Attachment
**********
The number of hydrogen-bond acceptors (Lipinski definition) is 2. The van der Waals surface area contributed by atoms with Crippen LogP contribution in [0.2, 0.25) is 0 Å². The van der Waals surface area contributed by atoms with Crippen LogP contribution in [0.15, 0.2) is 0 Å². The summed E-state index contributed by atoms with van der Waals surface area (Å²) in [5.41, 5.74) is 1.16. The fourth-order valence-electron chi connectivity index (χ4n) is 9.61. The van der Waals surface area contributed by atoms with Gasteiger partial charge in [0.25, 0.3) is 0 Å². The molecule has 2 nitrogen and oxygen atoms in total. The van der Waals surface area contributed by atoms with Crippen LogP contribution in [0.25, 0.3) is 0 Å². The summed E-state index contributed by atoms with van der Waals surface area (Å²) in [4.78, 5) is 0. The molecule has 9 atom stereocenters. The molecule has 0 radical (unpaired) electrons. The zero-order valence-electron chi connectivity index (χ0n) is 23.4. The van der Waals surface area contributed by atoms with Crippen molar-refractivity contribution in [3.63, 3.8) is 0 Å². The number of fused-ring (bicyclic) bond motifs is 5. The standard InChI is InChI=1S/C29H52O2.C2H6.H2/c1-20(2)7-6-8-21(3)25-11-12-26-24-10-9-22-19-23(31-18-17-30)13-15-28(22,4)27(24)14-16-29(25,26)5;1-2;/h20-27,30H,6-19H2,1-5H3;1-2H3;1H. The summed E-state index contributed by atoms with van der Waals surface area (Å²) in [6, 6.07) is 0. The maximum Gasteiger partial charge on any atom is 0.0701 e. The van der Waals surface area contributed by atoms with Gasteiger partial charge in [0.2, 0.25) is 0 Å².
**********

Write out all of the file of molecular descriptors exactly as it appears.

The number of hydrogen-bond acceptors (Lipinski definition) is 2. The van der Waals surface area contributed by atoms with Crippen LogP contribution in [0.2, 0.25) is 0 Å². The van der Waals surface area contributed by atoms with Crippen LogP contribution in [0.15, 0.2) is 0 Å². The summed E-state index contributed by atoms with van der Waals surface area (Å²) in [5.41, 5.74) is 1.16. The fourth-order valence-electron chi connectivity index (χ4n) is 9.61. The van der Waals surface area contributed by atoms with Gasteiger partial charge in [0.25, 0.3) is 0 Å². The molecule has 2 nitrogen and oxygen atoms in total. The van der Waals surface area contributed by atoms with Crippen LogP contribution in [0.25, 0.3) is 0 Å². The summed E-state index contributed by atoms with van der Waals surface area (Å²) in [4.78, 5) is 0. The molecule has 9 atom stereocenters. The molecule has 0 radical (unpaired) electrons. The zero-order valence-electron chi connectivity index (χ0n) is 23.4. The van der Waals surface area contributed by atoms with Crippen molar-refractivity contribution in [3.63, 3.8) is 0 Å². The number of fused-ring (bicyclic) bond motifs is 5. The standard InChI is InChI=1S/C29H52O2.C2H6.H2/c1-20(2)7-6-8-21(3)25-11-12-26-24-10-9-22-19-23(31-18-17-30)13-15-28(22,4)27(24)14-16-29(25,26)5;1-2;/h20-27,30H,6-19H2,1-5H3;1-2H3;1H. The summed E-state index contributed by atoms with van der Waals surface area (Å²) in [6, 6.07) is 0. The maximum Gasteiger partial charge on any atom is 0.0701 e. The van der Waals surface area contributed by atoms with Gasteiger partial charge in [0.2, 0.25) is 0 Å².